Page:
Learning to balance theory and evidence

I finally got around to taking a peek at this video of Clay Shirky’s presentation at the Supernova 2007 conference in June. It’s relatively short and Shirky is a good speaker. Like Jimmy Guterman, I was particularly taken with Shirky’s observation on AT&T’s reaction to a particular proposal: “They didn’t care that they’d seen it work in practice because they already knew it wouldn’t work in theory.”

How often do you see a theory blind believers to facts? Do you sense that the problem is becoming worse? The relationship between theory and evidence can be quite complex and failing to appreciate those complexities usually spells trouble. My own bias is toward the underlying methods and philosophy of modern science. You always have to be prepared for the ugly facts to kill your beautiful theories (thank you Thomas Huxley).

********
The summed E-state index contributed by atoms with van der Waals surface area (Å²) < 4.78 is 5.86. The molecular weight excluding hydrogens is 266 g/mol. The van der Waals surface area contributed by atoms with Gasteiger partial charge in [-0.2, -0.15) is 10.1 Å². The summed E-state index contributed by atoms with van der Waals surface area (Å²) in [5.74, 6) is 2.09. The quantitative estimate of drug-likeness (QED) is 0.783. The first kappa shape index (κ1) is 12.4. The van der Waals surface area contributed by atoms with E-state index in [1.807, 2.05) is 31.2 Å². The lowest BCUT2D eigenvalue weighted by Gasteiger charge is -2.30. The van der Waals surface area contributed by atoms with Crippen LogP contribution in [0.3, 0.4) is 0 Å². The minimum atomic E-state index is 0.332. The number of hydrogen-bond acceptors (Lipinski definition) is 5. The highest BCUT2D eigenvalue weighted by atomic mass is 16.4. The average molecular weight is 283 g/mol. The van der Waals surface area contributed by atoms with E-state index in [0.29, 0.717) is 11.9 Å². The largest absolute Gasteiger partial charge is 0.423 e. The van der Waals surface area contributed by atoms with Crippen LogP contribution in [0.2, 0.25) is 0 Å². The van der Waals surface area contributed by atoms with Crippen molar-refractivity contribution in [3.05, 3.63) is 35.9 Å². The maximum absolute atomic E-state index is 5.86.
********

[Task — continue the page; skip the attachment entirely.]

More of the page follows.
Clay Shirky, a Shinto Shrine, and the Sentence of the Year

By Jimmy Guterman

If, like me, you were unable to attend Supernova this year and you’re still kicking yourself, you can stop now. Conference organizer (and former Release 1.0 editor) Kevin Werbach has begun posting videos of the proceedings. I’ve only seen one so far, a dizzying presentation by Clay Shirky in which he likens the guardians of a Shinto shrine to the perl community…